“Growing up I always hated my body and I criticised myself constantly for not being ‘perfect’, so I always tried to find ways to change,” said Kayleigh.
“I suffered many different eating disorders and body dysmorphia at a young age, starting at just 11 years old, because I felt so strongly that I needed to lose weight in order to fit into society.
“I would usually go three to four days without eating meals and I’d suppress my hunger with large amounts of caffeine and only eating small bits now and then, like bread or salad.
“My family moved to New Zealand when I was eight to better our lives and start afresh. Throughout my entire schooling here I suffered non-stop bullying and criticism from my peers.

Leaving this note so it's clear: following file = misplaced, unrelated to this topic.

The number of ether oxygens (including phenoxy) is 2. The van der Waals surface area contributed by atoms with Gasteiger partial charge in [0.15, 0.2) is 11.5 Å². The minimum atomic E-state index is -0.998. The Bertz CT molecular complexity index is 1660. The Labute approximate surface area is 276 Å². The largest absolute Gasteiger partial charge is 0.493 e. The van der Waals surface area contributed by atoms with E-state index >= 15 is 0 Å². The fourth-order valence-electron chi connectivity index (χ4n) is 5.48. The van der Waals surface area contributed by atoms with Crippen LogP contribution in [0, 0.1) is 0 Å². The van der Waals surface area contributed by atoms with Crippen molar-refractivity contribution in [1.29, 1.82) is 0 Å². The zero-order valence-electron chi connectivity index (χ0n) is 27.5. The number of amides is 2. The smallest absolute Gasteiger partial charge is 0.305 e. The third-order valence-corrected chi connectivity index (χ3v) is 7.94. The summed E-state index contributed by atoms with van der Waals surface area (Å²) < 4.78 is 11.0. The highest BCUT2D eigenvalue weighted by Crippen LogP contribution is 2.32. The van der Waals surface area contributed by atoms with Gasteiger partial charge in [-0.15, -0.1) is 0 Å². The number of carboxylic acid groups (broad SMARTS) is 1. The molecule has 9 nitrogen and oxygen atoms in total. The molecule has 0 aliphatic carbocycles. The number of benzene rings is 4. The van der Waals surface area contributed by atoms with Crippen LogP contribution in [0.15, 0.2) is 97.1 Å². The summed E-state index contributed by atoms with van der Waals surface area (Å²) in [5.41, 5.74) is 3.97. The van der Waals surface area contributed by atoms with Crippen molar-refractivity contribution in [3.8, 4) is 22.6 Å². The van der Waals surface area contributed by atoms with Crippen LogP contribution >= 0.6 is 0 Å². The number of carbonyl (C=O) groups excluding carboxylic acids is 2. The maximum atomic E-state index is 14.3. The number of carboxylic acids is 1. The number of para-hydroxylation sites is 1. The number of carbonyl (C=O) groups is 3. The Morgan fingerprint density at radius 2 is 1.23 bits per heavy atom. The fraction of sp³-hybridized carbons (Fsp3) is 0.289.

“I got bullied so bad that I skipped most of what we call ‘intermediate’, which is the start of secondary school education in the UK, due to depression and anxiety.
“This made it harder for me in school because I found it hard to make friends. As the years progressed, luckily, I became more accepted by people and found it easier to block out the hate that I received.
“I developed my first stretch marks on my inner thighs when I was about 12 years old because of severe weight loss through starvation. It wasn’t until I turned 20 that I got them on my stomach and my arms, also from eating disorder-related problems.
“Most people assume that you only get stretch marks through weight gain or child bearing, but that isn’t the case. You can get them through rapid weight gain or weight loss like I did.